Citizen Rail Will Add Another Wood-Fired Restaurant to Union Station Neighborhood

A sampling of what to expect when Citizen Rail opens.
A sampling of what to expect when Citizen Rail opens.
Courtesy of Citizen Rail
Keep Westword Free
I Support
  • Local
  • Community
  • Journalism
  • logo

Support the independent voice of Denver and help keep the future of Westword free.

Chefs often find new ways to play with food, to escape the tedium of doing the same thing one too many times. Cooking over gas burners, for example, must become absolutely mind-numbing after the first several thousand times you baste a steak in butter or arc a panful of sizzling mushrooms into the air. And so another trend is born. Not so long ago, sous-vide cooking was the rage, taking the sexy out of the kitchen in favor of precise control. These days, cooking over wood is where it's at  — and that's where Citizen Rail will be when it opens in late summer at 16th and Wewatta streets.

The restaurant, which takes its name from the nearby train lines and the notion of bringing food to the community, will be part of the new Kimpton Hotel Born behind Union Station (where it will join the upcoming Frasca project, Tavernetta). Heading the kitchen will be chef Christian Graves, a Kimpton veteran who just moved to Colorado from San Diego, where he was executive chef at the Kimpton-owned JSix.

Graves notes that he and his family had already decided to move to Boulder and were in transit when Kimpton reached out regarding the Citizen Rail project. The concept appealed to him, because he had thought about opening his own wood-fired eatery while in San Diego, and returning to his former employer meant that he could enjoy the fruits of their longstanding relationship. "What I appreciate about Kimpton is that they hire the best restaurant people to run the restaurant and the best hotel people to run that side," the chef explains.

Ingredients chef Christian Graves will use on his new menu at Citizen Rail.EXPAND
Ingredients chef Christian Graves will use on his new menu at Citizen Rail.
Courtesy of Citizen Rail

That means that, like Panzano in the Hotel Monaco (another Kimpton property), Citizen Rail isn't your typical hotel restaurant. "We're here primarily to serve Denver," Graves notes, and having hotel guests as an additional source of customers is just a bonus.

The menu will be protein-heavy, Graves says, with a house butchering program and a dry-aging room, though Citizen Rail will not be a steakhouse. Instead, he'll utilize as much of the animal as possible, getting creative with cuts for grilling and roasting while also making charcuterie and cured meats. "I like to produce as much myself as possible," he explains, and that includes fresh cheeses and vinegars. "And I like listening to what the farmer has, going out and walking the fields."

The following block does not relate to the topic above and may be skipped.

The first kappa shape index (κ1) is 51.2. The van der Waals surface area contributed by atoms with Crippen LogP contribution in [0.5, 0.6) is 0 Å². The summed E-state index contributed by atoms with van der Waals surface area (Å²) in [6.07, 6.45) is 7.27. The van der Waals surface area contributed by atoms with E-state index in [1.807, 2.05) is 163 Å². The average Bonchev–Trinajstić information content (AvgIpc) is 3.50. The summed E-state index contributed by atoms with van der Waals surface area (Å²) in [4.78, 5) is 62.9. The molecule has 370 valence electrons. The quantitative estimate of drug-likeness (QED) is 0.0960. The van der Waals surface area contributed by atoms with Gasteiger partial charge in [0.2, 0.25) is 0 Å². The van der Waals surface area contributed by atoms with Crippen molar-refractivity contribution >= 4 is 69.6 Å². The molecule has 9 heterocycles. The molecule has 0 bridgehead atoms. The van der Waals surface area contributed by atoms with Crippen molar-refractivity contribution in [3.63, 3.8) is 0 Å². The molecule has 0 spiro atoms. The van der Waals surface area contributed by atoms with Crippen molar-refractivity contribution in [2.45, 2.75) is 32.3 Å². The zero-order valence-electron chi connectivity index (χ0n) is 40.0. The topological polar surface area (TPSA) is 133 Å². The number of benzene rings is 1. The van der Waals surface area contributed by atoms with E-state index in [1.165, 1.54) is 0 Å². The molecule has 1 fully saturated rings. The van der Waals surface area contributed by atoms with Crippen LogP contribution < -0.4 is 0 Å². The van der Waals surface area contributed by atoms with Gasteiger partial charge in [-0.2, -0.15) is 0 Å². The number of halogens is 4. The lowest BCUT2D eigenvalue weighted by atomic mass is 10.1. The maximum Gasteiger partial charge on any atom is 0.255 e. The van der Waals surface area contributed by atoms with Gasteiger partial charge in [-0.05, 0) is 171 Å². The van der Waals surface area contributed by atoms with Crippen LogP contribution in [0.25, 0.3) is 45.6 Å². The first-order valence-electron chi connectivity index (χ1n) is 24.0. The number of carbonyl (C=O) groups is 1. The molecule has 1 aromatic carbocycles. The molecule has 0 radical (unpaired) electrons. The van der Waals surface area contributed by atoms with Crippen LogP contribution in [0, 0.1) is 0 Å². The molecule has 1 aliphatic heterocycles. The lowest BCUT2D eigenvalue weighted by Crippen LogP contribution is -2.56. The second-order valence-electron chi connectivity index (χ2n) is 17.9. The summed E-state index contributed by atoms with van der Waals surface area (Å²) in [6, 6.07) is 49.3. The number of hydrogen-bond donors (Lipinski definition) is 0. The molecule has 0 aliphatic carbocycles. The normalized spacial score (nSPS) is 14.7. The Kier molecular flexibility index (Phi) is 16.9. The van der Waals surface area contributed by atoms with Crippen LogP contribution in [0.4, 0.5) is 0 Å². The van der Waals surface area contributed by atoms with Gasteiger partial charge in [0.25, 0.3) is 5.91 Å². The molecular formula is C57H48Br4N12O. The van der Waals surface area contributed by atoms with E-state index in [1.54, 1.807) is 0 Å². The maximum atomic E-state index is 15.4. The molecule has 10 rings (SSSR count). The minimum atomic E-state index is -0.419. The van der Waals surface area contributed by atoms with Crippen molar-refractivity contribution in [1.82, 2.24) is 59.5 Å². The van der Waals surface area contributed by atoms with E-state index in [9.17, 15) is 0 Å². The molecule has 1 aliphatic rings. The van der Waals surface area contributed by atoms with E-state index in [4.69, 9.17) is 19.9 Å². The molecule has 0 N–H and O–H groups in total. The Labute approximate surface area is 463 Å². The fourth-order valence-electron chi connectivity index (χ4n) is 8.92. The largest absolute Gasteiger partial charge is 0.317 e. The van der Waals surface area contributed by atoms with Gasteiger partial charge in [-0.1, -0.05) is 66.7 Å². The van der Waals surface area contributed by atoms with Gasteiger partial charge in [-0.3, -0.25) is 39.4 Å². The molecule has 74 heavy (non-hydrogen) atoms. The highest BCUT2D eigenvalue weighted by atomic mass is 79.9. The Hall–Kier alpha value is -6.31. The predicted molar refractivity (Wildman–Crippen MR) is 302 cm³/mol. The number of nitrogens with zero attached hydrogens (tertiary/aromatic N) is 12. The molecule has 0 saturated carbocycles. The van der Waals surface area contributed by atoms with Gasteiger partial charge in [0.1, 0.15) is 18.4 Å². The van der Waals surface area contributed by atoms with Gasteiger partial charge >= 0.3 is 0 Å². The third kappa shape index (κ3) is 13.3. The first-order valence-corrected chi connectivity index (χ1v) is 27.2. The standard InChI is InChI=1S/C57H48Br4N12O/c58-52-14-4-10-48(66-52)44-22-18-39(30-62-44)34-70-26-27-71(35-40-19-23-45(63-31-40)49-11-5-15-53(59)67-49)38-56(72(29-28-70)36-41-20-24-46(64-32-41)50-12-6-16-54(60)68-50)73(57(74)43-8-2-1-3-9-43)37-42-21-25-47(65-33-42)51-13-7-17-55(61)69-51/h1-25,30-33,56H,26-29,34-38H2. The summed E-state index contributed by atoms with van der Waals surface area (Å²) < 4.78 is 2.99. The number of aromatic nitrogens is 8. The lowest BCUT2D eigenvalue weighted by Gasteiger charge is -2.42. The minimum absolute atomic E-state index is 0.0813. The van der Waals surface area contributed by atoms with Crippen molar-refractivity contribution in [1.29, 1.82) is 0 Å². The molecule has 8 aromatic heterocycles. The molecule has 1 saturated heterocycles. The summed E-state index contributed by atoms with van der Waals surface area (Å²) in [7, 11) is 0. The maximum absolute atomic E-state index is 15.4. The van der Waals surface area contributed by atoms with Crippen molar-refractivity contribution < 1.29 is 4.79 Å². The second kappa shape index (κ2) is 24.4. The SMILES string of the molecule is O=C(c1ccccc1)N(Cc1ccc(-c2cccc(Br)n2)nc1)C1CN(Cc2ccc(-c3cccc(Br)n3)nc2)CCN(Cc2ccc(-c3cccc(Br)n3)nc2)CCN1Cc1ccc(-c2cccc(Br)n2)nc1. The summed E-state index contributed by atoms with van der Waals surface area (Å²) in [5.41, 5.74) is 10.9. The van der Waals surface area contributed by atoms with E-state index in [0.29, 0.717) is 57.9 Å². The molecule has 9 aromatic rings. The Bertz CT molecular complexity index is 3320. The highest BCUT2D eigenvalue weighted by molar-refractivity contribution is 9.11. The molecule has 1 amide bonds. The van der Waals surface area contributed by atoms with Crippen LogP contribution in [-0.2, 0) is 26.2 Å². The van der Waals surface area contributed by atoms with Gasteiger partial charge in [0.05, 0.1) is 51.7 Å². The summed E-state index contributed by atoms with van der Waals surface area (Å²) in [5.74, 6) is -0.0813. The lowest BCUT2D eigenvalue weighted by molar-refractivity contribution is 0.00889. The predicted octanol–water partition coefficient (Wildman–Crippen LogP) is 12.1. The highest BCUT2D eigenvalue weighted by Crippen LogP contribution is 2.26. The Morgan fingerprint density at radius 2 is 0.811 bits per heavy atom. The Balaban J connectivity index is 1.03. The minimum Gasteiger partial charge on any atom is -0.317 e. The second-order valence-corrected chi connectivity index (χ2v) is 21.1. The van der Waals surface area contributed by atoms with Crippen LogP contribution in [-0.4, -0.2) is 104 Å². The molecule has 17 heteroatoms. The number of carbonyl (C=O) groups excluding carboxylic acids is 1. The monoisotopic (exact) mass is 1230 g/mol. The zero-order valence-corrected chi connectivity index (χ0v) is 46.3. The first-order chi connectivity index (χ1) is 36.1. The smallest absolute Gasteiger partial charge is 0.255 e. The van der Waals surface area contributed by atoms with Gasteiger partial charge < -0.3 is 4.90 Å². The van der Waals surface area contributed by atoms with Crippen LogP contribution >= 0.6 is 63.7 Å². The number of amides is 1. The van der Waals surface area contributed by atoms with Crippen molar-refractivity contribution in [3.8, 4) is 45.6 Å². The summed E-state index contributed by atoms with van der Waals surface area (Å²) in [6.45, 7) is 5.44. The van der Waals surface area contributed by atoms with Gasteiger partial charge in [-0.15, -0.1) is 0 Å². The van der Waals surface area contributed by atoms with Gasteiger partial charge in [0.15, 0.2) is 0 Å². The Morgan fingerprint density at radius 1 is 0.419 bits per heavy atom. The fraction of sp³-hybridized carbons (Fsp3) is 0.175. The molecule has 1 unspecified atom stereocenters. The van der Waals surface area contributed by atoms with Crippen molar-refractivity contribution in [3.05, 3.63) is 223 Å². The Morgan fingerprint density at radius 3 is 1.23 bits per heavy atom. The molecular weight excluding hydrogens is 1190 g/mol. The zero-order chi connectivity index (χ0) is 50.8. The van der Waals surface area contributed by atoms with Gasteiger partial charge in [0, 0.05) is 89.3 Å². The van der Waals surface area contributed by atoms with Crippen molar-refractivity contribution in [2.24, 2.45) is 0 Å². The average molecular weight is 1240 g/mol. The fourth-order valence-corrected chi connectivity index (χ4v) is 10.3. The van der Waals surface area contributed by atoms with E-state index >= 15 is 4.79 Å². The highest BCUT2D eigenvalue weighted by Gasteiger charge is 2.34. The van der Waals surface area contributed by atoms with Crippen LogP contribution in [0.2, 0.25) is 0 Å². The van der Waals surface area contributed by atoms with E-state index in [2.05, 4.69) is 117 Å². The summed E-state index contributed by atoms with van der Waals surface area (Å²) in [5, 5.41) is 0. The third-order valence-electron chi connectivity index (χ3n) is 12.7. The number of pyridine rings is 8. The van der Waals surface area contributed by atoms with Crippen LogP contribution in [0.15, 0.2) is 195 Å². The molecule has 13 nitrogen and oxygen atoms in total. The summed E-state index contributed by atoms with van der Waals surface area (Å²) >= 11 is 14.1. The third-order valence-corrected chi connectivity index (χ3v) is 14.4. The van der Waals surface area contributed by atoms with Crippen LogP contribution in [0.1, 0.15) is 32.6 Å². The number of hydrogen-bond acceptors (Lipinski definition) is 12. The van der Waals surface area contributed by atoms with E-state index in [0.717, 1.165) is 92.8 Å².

Graves says that there will also be a "connection between chef and bartender," and that Citizen Rail's bar manager will also use the wood-burning oven to create ingredients for cocktails. The kitchen will use oak, mesquite and fruit woods to bring out the best in various proteins and vegetables.

There's still plenty of construction left to be done inside the restaurant, but when it's finished, the place will seat more than 150 guests, with nearly half of the indoor seating dedicated to high-tops and bar stools. Don't expect a train theme for decor; Graves says the ambience will be sophisticated but welcoming. Citizen Rail will initially open for dinner and breakfast, with lunch and brunch to be added later in the year.

The restaurant joins nearby Hearth & Dram in the neighborhood's wood-fired fray, along with a host of other new eateries behind Union Station, including Public School 303, Stella's on 16th and the upcoming Tupelo Honey.

Keep Westword Free... Since we started Westword, it has been defined as the free, independent voice of Denver, and we would like to keep it that way. Offering our readers free access to incisive coverage of local news, food and culture. Producing stories on everything from political scandals to the hottest new bands, with gutsy reporting, stylish writing, and staffers who've won everything from the Society of Professional Journalists' Sigma Delta Chi feature-writing award to the Casey Medal for Meritorious Journalism. But with local journalism's existence under siege and advertising revenue setbacks having a larger impact, it is important now more than ever for us to rally support behind funding our local journalism. You can help by participating in our "I Support" membership program, allowing us to keep covering Denver with no paywalls.

We use cookies to collect and analyze information on site performance and usage, and to enhance and customize content and advertisements. By clicking 'X' or continuing to use the site, you agree to allow cookies to be placed. To find out more, visit our cookies policy and our privacy policy.


Join the Westword community and help support independent local journalism in Denver.


Join the Westword community and help support independent local journalism in Denver.